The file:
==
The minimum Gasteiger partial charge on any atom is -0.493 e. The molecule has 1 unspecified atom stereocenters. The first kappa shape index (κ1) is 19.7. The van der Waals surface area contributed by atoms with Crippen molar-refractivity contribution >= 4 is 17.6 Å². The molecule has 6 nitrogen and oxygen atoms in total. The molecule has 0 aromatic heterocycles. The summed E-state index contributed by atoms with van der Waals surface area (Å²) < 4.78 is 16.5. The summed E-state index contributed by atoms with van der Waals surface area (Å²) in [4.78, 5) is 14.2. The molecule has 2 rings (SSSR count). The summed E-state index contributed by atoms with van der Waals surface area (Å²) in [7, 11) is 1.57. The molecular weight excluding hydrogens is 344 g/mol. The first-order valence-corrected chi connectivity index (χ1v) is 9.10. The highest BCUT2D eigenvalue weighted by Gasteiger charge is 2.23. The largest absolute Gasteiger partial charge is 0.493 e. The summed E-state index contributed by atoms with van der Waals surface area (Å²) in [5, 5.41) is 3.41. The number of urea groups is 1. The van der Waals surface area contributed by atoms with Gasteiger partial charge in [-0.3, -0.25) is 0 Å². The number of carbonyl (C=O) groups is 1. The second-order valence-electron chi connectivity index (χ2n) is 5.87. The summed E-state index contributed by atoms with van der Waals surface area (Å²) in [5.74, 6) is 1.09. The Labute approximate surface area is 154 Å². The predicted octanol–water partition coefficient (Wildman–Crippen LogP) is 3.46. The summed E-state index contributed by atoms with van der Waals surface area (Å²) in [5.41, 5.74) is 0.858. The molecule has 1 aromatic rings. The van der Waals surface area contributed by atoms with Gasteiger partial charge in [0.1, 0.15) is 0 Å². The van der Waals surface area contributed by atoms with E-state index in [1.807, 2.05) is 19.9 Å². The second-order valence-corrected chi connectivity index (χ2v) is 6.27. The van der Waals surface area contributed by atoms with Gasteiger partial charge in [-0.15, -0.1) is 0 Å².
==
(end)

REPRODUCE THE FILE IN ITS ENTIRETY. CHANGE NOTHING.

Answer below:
The minimum Gasteiger partial charge on any atom is -0.493 e. The molecule has 1 unspecified atom stereocenters. The first kappa shape index (κ1) is 19.7. The van der Waals surface area contributed by atoms with Crippen molar-refractivity contribution >= 4 is 17.6 Å². The molecule has 6 nitrogen and oxygen atoms in total. The molecule has 0 aromatic heterocycles. The summed E-state index contributed by atoms with van der Waals surface area (Å²) < 4.78 is 16.5. The summed E-state index contributed by atoms with van der Waals surface area (Å²) in [4.78, 5) is 14.2. The molecule has 2 rings (SSSR count). The summed E-state index contributed by atoms with van der Waals surface area (Å²) in [7, 11) is 1.57. The molecular weight excluding hydrogens is 344 g/mol. The first-order valence-corrected chi connectivity index (χ1v) is 9.10. The highest BCUT2D eigenvalue weighted by Gasteiger charge is 2.23. The largest absolute Gasteiger partial charge is 0.493 e. The summed E-state index contributed by atoms with van der Waals surface area (Å²) in [5, 5.41) is 3.41. The number of urea groups is 1. The van der Waals surface area contributed by atoms with Gasteiger partial charge in [-0.3, -0.25) is 0 Å². The number of carbonyl (C=O) groups is 1. The second-order valence-electron chi connectivity index (χ2n) is 5.87. The summed E-state index contributed by atoms with van der Waals surface area (Å²) in [5.74, 6) is 1.09. The Labute approximate surface area is 154 Å². The predicted octanol–water partition coefficient (Wildman–Crippen LogP) is 3.46. The summed E-state index contributed by atoms with van der Waals surface area (Å²) in [5.41, 5.74) is 0.858. The molecule has 1 aromatic rings. The van der Waals surface area contributed by atoms with Gasteiger partial charge in [0.1, 0.15) is 0 Å². The van der Waals surface area contributed by atoms with E-state index in [1.807, 2.05) is 19.9 Å². The second-order valence-corrected chi connectivity index (χ2v) is 6.27. The van der Waals surface area contributed by atoms with Gasteiger partial charge in [-0.15, -0.1) is 0 Å².